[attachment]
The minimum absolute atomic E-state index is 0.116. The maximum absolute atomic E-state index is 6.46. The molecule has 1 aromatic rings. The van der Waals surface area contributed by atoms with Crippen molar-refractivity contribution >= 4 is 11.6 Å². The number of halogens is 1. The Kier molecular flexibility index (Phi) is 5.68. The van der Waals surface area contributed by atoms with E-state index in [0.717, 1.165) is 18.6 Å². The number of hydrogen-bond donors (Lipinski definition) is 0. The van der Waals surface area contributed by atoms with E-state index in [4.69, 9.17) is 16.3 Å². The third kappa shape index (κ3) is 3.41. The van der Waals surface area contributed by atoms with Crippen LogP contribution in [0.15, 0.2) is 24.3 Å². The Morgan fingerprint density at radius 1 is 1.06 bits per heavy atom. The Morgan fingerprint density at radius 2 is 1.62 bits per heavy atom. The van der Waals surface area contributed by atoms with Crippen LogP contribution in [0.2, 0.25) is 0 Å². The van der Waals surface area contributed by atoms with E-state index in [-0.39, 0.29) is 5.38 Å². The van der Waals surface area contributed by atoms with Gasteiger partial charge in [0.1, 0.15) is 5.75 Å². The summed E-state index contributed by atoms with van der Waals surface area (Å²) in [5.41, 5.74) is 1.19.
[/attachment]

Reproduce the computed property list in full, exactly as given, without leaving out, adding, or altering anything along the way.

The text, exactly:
The minimum absolute atomic E-state index is 0.116. The maximum absolute atomic E-state index is 6.46. The molecule has 1 aromatic rings. The van der Waals surface area contributed by atoms with Crippen molar-refractivity contribution >= 4 is 11.6 Å². The number of halogens is 1. The Kier molecular flexibility index (Phi) is 5.68. The van der Waals surface area contributed by atoms with E-state index in [0.717, 1.165) is 18.6 Å². The number of hydrogen-bond donors (Lipinski definition) is 0. The van der Waals surface area contributed by atoms with E-state index in [4.69, 9.17) is 16.3 Å². The third kappa shape index (κ3) is 3.41. The van der Waals surface area contributed by atoms with Crippen LogP contribution in [0.15, 0.2) is 24.3 Å². The Morgan fingerprint density at radius 1 is 1.06 bits per heavy atom. The Morgan fingerprint density at radius 2 is 1.62 bits per heavy atom. The van der Waals surface area contributed by atoms with Crippen LogP contribution in [0.2, 0.25) is 0 Å². The van der Waals surface area contributed by atoms with E-state index in [-0.39, 0.29) is 5.38 Å². The van der Waals surface area contributed by atoms with Gasteiger partial charge in [0.1, 0.15) is 5.75 Å². The summed E-state index contributed by atoms with van der Waals surface area (Å²) in [5.41, 5.74) is 1.19.